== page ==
The glaciers didn't go as far as expected and partially pulled back after a few hundred years. It was still cooler on the surface, but well within habitable ranges. However...

Once the great lie about the sun dying started, all contrary evidence was suppressed. Over time, the ruling class destroyed more and more of the actual data and each generation of rulers became more convinced that the sun really was dead and the world above truly was nothing but icy darkness.

This could have continued for many more generations, but 500 meters of limestone above one of the shallower shelters ended up getting slightly acidic runnoff from the hills to the east. Over the centuries, water filled caverns grew. Then the rivers changed course and things began to dry out. Sinkholes opened allowing sunlight (now almost as intense as when the shelters were built) to reach greater and greater depths.

Near the bottom of one of the deeper sinkholes, a tree root worked its way down. It hit a point of great resistance. The root spread and tiny rootlets forced their way into cracks and pried them open wider. All was going well until a large piece of the resisting material gave way, dropping the tree into the center of a public plaza and exposing the people to sunlight and fresh air for the first time in many generations.

People in other shelters considered the news to be a hoax, but as more and more came to visit the hole in the roof, they began to believe. Soon, steeply ascending tunnels were dug from shelters arould the world.

Eventually, the last scraps of evidence of the great lie were pieced together. "NEVER AGAIN!” became a mantra of all the people.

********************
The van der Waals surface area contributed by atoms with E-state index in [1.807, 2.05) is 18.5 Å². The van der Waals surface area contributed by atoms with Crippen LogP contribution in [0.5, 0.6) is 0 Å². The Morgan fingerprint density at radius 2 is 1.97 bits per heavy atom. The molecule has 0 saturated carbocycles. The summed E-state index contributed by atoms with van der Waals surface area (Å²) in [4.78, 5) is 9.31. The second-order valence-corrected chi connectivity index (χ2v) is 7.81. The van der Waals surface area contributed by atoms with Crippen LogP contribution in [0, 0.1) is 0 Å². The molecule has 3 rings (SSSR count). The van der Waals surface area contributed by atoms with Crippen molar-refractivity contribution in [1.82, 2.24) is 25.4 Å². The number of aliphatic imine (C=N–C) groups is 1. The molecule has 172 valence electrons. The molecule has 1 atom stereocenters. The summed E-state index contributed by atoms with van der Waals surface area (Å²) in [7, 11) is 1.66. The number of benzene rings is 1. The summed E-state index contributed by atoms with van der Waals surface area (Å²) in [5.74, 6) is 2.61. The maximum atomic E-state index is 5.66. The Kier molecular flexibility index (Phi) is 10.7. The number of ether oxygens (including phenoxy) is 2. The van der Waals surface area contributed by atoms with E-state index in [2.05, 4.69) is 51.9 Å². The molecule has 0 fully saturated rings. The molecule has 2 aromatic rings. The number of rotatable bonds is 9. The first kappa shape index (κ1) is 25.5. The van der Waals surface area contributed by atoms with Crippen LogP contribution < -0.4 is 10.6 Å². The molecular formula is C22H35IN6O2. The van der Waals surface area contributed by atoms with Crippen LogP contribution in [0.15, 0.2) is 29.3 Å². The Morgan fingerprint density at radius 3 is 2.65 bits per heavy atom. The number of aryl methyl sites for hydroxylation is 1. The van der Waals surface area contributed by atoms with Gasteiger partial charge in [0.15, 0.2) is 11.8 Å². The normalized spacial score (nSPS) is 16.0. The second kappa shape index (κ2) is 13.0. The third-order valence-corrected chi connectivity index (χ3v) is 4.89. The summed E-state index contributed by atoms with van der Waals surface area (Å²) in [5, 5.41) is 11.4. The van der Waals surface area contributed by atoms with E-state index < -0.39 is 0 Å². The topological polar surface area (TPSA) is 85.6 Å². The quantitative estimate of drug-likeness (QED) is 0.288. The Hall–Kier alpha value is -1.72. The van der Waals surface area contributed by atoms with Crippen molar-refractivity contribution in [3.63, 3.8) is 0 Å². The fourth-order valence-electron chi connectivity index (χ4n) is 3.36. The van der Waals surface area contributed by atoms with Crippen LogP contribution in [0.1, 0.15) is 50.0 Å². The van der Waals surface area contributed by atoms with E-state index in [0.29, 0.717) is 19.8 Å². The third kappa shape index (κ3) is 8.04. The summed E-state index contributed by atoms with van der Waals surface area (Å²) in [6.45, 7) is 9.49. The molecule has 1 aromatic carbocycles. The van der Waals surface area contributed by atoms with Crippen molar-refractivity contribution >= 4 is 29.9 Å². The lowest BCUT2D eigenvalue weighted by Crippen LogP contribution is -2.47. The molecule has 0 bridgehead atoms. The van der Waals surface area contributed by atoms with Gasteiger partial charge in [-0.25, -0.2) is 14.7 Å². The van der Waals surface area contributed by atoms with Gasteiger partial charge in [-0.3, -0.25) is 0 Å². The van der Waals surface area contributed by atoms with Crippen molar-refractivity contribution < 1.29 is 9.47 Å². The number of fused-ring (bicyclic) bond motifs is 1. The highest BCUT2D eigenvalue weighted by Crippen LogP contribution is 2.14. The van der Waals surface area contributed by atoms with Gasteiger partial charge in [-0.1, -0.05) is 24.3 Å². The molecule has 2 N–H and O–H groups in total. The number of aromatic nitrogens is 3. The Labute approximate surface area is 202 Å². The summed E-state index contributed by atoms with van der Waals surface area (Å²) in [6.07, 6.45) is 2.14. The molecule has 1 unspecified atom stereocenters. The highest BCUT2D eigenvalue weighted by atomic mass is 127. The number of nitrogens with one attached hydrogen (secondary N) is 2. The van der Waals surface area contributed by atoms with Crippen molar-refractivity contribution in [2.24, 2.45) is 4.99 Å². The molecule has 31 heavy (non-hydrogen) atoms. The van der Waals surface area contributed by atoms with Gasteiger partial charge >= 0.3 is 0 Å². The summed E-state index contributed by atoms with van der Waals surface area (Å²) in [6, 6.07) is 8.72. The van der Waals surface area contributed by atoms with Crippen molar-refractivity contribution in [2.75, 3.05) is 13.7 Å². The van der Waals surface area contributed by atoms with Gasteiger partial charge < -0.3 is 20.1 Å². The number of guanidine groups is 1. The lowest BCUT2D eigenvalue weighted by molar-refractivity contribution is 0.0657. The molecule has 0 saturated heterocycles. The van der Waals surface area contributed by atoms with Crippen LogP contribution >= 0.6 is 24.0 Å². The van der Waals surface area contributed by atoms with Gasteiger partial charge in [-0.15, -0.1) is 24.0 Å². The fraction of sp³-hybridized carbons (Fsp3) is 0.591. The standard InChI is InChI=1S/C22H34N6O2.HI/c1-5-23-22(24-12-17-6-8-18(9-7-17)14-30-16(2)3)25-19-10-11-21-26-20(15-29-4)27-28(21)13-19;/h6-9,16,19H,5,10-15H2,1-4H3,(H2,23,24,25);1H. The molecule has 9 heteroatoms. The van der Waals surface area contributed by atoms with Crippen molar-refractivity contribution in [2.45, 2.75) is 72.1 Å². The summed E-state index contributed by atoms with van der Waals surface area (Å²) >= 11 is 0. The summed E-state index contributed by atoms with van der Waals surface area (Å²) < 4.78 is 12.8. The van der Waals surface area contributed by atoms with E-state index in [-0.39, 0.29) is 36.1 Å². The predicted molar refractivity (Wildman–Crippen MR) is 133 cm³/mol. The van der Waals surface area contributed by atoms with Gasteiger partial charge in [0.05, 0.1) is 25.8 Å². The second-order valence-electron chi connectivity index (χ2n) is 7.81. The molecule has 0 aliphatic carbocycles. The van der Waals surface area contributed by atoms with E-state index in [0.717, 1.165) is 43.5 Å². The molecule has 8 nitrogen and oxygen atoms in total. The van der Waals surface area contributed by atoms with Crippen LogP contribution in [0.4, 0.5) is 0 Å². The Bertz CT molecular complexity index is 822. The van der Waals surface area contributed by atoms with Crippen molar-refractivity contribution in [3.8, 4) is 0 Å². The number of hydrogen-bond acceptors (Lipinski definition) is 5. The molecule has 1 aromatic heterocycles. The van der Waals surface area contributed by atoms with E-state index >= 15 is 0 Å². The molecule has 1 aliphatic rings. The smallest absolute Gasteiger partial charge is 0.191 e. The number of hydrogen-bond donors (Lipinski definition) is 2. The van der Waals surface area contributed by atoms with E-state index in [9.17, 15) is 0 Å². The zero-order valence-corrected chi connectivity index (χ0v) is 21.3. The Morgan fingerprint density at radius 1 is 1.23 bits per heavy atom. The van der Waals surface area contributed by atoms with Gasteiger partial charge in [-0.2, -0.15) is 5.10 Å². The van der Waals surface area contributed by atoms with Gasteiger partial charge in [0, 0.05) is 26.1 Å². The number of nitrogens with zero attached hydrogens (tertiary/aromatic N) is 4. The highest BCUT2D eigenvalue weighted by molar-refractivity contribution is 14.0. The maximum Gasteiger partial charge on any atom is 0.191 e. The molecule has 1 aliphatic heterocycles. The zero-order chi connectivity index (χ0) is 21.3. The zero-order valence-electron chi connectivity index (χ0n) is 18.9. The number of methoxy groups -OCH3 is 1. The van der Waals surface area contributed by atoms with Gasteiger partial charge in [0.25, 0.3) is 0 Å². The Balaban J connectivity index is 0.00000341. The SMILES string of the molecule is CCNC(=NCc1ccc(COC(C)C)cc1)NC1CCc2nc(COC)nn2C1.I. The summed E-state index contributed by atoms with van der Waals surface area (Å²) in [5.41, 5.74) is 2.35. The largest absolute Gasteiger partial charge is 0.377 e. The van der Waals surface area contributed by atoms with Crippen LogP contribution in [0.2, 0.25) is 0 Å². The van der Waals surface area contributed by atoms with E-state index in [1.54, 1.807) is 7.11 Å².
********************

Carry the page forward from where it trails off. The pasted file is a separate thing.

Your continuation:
Then a terrible question was raised. "How can we be sure another event can never force us away from the sun again?"

Science had not been dormant during those long centuries underground. It wasn't long before a presentation titled ”One sun in not enough. Let's spread out and get more.”led to global support for turning some theoretical physics into reality. Other suns would soon be in reach.

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    $\begingroup$ I love that tree story! I love the idea of a tree falling in a burst of sunlight down into a cave! I picture it as a painting by an Italian master. $\endgroup$
    – Willk
    Aug 9 at 19:14
  • $\begingroup$ @Willk - Thanks! Now I just need an Italian master and some method to keep a publisher from changing the tree into a pack of large alien mole rats. 😂 $\endgroup$ Aug 10 at 11:15
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TLDR; Things are not what they appear to be.

Stars don't just reignite. They very rarely die without destroying literally everything in their vicinity. Nothing could possibly have refueled it - it would either finish exploding faster, or outright collapse into something properly dangerous to orbit. The libration (Lagrange) point between this planet and the sun couldn't capture something massive enough to blot out the sun, and a debris ring from an planet closer to the sun exploding would be too sparse and too far away to have a significant effect on a fusion source containing more than 99 percent of all mass in the solar system, for similar reasons that Venus doesn't cast a noticeable shadow on Earth.

All Readings Normal